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Weight Loss Hack: The 80/20 Rule of Which You Should Be Aware

Weight Loss Hack: The 80/20 Rule of Which You Should Be Aware

How many of you are not happy with your current body? 

And why is that so?

I have asked this question to many people, and the majority of them answer that they are not happy because they want to lose some weight.

They know that weight loss is awesome, there are so many benefits of losing weight: increased confidence, reduced risks of heart attack (and other diseases), increase of life span, and many more.

But why is it so hard for them to lose weight?

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I mean, take a look at your friends or family. You will notice that there will be a friend or relative of yours who did a lot of exercises, but is still not losing any weight: you saw them running in the park often, or maybe when you try to reach them, they are unavailable because they are attending yoga class? So why are they still fat?

Well, it might surprise you, but the reality is, lots of people just focus on the wrong stuff. They focus on stuff that doesn’t really matter, the one that requires lots of effort but yields only small results.

If you ask your friends (or anyone) on how to lose weight, majority of them will answer naturally: exercise more. “Start running three times a week, sign up for gym membership, do push ups every night before you sleep.”

But what if that’s just a false belief that contradict the science of weight loss?

A study published by International Journal of Behavioral Nutrition and Physical Activity to compare three groups of post-menopause women: first group focus on eating better food, second group focus on exercise, and the third group focus on both food and exercise.

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The study founds that after 12 months, the group who eats better actually lost around 7.2 kilograms (8.5% thinner), while the group who focus on exercise but eat normally, only lost two kilograms (2.5% thinner). The third group who focus on both food and exercise lost the most, which is 8.9 kilograms (10.8% thinner). (http://www.ijbnpa.org/content/8/1/118)

PARETO PRINCIPLE: THE 80/20 RULE

    You might have heard of the Pareto principle. Also called the 80/20 Rule, it was named after Italian economist Vilfredo Pareto, who, in 1906 observed that 80% of the land in Italy was owned by 20% of the population.

    Basically, the principle states that, for many events, roughly 80 percent of the effects come from 20 percent of the causes.

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    The Pareto Principle also applies to your weight loss.

    Based on the earlier study, we can conclude that:

    Food is the 20-percent cause on which you should focus because it will affect 80 percent of your weight loss outcome.

    So, what action can I do TODAY to improve my food to be healthier? Here’s some examples on what you can do TODAY:

    – Do a Food Journal to understand what do you eat

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    – Try to reduce the consumption of caloric beverages (Coke, Lemon Tea, etc). You will be surprised by how much calories you consume from your drinks.

    – Try to eat more real food, for example: rather than eating processed food (like Oreos / M&Ms), change your snacks to real food, such as: Nuts / Fruits.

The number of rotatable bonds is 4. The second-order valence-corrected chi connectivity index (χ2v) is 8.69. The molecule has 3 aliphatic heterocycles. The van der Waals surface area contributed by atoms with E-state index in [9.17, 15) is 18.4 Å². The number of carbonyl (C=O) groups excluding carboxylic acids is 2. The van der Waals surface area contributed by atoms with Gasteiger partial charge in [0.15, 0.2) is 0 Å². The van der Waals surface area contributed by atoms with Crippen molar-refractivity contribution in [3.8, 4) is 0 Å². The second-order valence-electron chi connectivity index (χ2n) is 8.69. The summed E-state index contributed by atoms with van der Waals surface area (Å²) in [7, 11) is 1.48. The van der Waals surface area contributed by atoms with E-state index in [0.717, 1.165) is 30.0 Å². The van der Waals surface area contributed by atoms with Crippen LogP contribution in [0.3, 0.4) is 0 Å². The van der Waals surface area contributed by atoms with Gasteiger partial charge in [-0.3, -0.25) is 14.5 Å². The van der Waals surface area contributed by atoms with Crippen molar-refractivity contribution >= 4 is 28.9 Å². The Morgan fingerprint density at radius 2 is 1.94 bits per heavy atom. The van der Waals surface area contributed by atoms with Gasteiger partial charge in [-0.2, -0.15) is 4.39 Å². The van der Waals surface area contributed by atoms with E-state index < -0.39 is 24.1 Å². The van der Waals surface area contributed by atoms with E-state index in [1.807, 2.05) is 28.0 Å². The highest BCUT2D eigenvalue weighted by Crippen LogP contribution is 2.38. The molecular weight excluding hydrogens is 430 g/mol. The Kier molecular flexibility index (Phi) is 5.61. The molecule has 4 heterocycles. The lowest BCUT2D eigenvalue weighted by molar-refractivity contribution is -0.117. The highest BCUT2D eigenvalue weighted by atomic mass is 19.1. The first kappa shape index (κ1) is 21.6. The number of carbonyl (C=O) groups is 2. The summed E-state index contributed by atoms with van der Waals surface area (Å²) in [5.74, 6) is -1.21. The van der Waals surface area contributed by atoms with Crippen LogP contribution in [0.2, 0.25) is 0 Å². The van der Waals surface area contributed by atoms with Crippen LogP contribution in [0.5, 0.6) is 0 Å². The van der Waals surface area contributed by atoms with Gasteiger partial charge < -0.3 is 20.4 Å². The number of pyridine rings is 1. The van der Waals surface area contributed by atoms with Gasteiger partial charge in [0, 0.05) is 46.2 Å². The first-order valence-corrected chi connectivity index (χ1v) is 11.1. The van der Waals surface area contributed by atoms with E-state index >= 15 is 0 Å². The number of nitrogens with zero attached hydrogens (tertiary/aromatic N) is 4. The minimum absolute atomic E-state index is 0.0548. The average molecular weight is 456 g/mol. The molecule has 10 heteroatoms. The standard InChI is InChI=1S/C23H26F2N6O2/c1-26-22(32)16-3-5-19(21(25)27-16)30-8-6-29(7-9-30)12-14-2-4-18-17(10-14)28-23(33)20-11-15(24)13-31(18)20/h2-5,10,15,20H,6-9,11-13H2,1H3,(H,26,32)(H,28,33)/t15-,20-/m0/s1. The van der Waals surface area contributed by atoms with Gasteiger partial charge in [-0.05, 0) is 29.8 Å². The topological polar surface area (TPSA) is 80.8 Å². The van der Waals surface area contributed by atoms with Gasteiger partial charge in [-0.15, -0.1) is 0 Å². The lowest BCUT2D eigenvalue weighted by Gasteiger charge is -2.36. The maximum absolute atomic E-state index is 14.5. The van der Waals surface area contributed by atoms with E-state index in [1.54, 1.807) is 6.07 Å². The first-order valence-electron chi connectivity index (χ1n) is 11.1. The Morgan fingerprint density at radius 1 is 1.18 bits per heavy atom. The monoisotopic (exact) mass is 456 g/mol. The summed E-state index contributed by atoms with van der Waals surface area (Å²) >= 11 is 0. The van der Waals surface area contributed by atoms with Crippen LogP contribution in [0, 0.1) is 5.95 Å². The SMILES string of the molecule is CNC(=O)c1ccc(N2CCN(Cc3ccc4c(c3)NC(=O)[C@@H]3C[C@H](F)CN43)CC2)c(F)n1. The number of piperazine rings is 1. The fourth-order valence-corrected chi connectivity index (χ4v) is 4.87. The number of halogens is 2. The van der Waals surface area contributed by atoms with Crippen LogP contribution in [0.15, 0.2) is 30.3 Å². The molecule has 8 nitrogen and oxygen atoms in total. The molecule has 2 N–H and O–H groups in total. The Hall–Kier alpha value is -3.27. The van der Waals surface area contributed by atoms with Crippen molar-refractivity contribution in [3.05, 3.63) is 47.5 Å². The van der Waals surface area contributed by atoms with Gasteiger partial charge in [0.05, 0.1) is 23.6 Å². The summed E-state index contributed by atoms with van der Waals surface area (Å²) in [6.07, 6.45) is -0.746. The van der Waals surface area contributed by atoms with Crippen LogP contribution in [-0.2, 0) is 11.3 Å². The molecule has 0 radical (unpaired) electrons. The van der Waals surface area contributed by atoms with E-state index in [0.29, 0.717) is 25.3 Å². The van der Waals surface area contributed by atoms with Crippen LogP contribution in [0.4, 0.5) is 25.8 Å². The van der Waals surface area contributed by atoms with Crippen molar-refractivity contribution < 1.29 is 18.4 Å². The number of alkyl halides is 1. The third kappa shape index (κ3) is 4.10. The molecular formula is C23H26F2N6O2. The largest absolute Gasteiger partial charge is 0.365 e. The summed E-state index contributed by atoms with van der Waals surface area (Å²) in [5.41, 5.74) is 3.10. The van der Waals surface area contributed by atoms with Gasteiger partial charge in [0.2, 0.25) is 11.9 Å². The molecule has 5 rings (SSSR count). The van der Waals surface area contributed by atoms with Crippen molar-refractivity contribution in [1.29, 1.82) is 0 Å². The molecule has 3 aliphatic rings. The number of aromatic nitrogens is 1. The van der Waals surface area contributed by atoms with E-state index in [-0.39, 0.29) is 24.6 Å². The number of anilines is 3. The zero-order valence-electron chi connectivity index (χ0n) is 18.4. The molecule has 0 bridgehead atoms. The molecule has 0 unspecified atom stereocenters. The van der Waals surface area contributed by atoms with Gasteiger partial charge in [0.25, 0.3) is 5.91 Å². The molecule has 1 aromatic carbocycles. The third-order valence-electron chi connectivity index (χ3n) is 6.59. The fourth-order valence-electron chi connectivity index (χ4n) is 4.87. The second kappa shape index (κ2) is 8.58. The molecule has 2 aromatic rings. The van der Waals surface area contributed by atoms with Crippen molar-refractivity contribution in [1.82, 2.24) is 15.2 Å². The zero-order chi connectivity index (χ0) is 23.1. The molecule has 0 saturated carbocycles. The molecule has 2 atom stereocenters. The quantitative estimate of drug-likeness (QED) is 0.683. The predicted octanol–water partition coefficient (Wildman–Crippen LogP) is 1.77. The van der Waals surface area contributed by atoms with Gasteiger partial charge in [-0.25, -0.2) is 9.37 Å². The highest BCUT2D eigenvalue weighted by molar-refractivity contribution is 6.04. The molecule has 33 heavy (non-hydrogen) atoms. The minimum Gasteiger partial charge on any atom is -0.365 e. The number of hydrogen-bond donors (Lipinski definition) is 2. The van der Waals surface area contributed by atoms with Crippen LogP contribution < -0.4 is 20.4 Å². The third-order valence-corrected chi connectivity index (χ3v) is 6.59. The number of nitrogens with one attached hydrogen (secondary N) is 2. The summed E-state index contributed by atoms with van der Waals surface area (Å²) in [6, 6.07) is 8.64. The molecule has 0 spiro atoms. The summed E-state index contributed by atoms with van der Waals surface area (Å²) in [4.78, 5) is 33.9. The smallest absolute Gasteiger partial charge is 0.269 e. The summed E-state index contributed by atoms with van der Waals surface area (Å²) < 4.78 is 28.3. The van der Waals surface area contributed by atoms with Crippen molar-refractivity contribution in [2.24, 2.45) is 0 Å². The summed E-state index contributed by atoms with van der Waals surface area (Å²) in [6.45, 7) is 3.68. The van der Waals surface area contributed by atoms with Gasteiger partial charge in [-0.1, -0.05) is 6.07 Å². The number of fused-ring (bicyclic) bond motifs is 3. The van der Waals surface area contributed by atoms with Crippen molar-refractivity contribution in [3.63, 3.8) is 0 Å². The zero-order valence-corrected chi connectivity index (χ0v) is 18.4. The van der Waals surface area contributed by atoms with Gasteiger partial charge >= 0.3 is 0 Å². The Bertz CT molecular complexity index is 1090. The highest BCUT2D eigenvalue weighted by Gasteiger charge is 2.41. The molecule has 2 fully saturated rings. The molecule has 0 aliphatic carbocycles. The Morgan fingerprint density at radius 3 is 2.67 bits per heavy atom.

Now, my challenge for you is to cut your caloric drink this week into half. Let’s say on average you drink 8 servings of caloric drinks (it can be soda, coke, etc) every week. This week, try to just drink 4 servings instead of 8. 

    I suggest that you start small and focus on building one healthier habit each day / each week (depending on your speed). Click here and learn the science of how a habit is formed.

    Also, i’m giving away free awesome spreadsheet for you to keep track of your weight loss. Be sure to check it out HERE.

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    Last Updated on November 11, 2019

    How to Improve Memory and Boost Your Brainpower

    How to Improve Memory and Boost Your Brainpower

    Have you ever noticed that some people are able to effortlessly remember even the most mundane details and quickly comprehend new things? Well, you can too!

    To unlock the full potential of your brain, you need to keep it active and acute. Wasting time on your couch watching mindless television shows or scrolling through facebook is not going to help.

    Besides getting out flashcards, what can you do to help remember things better and learn new things more quickly? Check out these 10 effective ways on how to improve memory:

    1. Exercise and Get Your Body Moving

    Exercising doesn’t just exercise the body, it also helps to exercise your brain. Obesity and the myriad of diseases that eventually set in as a result of being overweight can cause serious harm to the brain.

    Furthermore, without regular exercise, plaque starts to build up in your arteries, and your blood vessels begin to lose the ability to effectively pump blood. Plaque buildup leads to heart attacks and it also reduces the amount of oxygen and nutrients that your blood carries to your brain. When the nutrients don’t make it there, the brain’s ability to function is compromised.

    To prevent this from happening, make sure you get moving every day. Even if it’s just a brisk walk, it’ll help you maintain and increase your mental acuity. Brisk walking, swimming and dancing are all excellent activities. Take a look at these 5 Ways to Find Time for Exercise.

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    2. Eliminate Stressors and Seek Help If You’re Depressed